There’s a reason the Founding Fathers did not wax eloquent about safety and security. It’s because they believed freedom and liberty to be better ideals, loftier goals, and more conducive to the common good.

Caps lock…
https://safr.kingfeatures.com/idn/cnfeed/zone/js/content.php?file=aHR0cDovL3NhZnIua2luZ2ZlYXR1cmVzLmNvbS9CaXphcnJvLzIwMTcvMDcvQml6YXJyb19wLjIwMTcwNzAzXzYxNi5naWY=
Bizarro

Tuesday Picks ~ 6-20-2017

This is some stuff I found helpful, challenging, interesting, or amusing today that I think may enrich your day as well...

Don’t Take for Granted the Fragile Blessing of Civility
Trevin Wax
LightstockA civilized society uses persuasion and argument to make a case and will not tolerate those who engage in violence toward opponents on the other side of the political aisle.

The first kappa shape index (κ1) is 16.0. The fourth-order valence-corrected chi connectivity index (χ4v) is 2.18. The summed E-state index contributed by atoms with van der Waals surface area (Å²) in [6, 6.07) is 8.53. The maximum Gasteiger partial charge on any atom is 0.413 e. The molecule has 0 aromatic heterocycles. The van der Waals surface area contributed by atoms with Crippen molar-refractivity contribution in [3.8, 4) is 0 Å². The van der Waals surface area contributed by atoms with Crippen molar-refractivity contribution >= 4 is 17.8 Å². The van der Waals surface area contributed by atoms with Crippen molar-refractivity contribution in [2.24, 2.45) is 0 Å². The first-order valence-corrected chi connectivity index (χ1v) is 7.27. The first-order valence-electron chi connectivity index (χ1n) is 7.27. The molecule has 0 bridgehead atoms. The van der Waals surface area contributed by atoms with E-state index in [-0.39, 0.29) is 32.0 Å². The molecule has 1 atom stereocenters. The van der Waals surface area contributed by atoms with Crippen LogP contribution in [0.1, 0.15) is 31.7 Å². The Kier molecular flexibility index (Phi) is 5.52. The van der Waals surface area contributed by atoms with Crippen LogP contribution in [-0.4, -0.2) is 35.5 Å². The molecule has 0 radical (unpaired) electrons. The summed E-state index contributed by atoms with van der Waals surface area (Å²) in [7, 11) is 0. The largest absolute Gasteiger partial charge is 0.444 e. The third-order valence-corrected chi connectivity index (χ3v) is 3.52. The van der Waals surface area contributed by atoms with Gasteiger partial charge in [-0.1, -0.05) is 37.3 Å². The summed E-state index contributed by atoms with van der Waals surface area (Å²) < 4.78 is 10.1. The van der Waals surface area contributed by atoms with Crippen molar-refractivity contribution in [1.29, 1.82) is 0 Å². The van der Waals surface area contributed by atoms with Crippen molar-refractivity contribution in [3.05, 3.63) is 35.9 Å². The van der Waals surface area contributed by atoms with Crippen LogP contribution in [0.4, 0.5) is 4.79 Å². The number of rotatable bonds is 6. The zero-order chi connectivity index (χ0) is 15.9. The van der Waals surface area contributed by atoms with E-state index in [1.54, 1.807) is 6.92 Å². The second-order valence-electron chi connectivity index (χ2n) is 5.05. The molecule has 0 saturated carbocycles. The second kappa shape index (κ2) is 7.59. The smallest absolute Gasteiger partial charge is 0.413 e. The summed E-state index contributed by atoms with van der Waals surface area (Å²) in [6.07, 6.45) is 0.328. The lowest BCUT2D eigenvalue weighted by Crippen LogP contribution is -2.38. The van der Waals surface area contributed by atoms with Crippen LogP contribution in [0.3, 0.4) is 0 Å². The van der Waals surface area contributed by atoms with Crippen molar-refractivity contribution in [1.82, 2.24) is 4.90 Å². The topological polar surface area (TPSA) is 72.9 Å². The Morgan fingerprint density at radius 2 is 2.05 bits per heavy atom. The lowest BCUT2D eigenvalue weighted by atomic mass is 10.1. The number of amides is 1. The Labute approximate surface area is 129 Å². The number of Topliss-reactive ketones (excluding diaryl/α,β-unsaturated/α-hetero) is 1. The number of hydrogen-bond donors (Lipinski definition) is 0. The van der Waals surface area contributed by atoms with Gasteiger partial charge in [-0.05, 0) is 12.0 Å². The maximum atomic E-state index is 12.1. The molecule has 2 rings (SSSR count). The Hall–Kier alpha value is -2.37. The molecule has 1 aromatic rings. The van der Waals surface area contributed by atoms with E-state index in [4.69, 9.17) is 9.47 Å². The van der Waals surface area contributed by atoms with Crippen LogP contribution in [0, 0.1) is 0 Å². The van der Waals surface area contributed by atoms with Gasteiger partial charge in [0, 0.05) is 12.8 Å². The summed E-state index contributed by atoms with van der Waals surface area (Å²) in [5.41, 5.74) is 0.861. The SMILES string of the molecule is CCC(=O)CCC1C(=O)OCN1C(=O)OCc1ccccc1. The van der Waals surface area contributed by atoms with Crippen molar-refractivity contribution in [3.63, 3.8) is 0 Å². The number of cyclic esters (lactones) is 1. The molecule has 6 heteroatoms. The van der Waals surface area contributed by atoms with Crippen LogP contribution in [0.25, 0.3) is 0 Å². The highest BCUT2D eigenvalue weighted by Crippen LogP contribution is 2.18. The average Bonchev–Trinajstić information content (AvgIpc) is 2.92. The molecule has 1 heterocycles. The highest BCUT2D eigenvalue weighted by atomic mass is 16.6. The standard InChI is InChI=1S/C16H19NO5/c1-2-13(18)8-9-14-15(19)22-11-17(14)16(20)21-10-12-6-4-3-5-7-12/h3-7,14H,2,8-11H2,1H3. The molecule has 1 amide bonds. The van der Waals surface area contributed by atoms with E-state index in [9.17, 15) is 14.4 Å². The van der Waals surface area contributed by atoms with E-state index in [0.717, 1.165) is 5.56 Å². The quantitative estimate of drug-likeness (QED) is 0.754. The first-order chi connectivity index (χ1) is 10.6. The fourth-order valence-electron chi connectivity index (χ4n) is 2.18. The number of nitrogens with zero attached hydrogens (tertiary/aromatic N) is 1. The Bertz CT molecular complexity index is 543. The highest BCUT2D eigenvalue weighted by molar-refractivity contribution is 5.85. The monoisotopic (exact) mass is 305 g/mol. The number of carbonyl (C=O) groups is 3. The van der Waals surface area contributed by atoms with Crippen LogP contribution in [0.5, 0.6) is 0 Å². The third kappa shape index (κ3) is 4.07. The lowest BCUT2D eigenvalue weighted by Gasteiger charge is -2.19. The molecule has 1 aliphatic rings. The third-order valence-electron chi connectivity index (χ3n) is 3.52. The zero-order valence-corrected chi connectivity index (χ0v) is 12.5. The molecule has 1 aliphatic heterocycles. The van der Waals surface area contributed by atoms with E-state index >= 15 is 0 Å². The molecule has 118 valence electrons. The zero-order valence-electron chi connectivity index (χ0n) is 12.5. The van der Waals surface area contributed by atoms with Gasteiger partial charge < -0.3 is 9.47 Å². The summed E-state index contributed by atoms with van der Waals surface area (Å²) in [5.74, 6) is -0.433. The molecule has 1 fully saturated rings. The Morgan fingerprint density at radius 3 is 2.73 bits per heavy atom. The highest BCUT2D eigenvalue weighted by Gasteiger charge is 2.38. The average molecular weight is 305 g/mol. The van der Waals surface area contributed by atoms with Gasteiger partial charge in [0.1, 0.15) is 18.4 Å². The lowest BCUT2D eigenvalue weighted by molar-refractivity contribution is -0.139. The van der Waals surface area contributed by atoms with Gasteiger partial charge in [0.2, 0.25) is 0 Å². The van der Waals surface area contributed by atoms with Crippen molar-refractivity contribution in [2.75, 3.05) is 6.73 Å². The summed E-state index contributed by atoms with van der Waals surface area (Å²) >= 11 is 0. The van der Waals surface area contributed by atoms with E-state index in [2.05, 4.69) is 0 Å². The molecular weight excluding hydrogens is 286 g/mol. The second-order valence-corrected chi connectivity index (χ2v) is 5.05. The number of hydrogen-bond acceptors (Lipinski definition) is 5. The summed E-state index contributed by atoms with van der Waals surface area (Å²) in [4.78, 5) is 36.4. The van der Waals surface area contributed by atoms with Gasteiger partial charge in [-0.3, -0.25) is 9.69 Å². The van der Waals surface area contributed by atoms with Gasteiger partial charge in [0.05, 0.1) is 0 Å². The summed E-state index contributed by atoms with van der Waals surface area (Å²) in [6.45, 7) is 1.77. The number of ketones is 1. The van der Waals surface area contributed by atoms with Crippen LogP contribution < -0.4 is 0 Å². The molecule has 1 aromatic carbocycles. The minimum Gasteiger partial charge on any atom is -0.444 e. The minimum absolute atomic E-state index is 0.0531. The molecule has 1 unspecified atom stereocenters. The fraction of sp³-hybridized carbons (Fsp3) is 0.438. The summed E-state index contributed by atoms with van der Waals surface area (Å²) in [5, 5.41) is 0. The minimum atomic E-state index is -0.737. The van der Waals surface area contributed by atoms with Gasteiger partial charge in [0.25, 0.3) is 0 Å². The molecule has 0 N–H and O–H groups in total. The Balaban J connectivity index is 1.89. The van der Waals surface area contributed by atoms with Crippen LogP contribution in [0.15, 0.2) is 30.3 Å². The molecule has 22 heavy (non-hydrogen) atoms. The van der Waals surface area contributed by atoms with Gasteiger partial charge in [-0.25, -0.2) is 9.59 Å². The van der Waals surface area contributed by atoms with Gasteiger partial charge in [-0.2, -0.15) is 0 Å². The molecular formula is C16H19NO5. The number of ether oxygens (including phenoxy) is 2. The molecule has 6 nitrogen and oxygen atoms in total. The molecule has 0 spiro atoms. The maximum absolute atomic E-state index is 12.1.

But what if we are at the precipice of losing this hallmark of civility?

Recent developments should trouble the heart of anyone who loves liberty…

I would be the last to compare our recent political violence with Nazi fascism or Communist tyranny.

But I mention these examples because they took place in advanced, civilized nations where such violence would have, at one time, been considered unthinkable. Citizens overlooked the small but growing number of signs that led to these disasters. For this reason, we must recognize the seriousness of this present moment.

…There is no room for partisanship on this question; it is every American’s patriotic duty to oppose any justification for violence against one’s political opponent.


Why Refusing to Resolve Conflict Hinders Prayer


In case you’ve heard something from someone who wasn’t in the room where in happened…

Southern Baptists and the Alt-Right: On Being in the Room Where it HappenedNathan Finn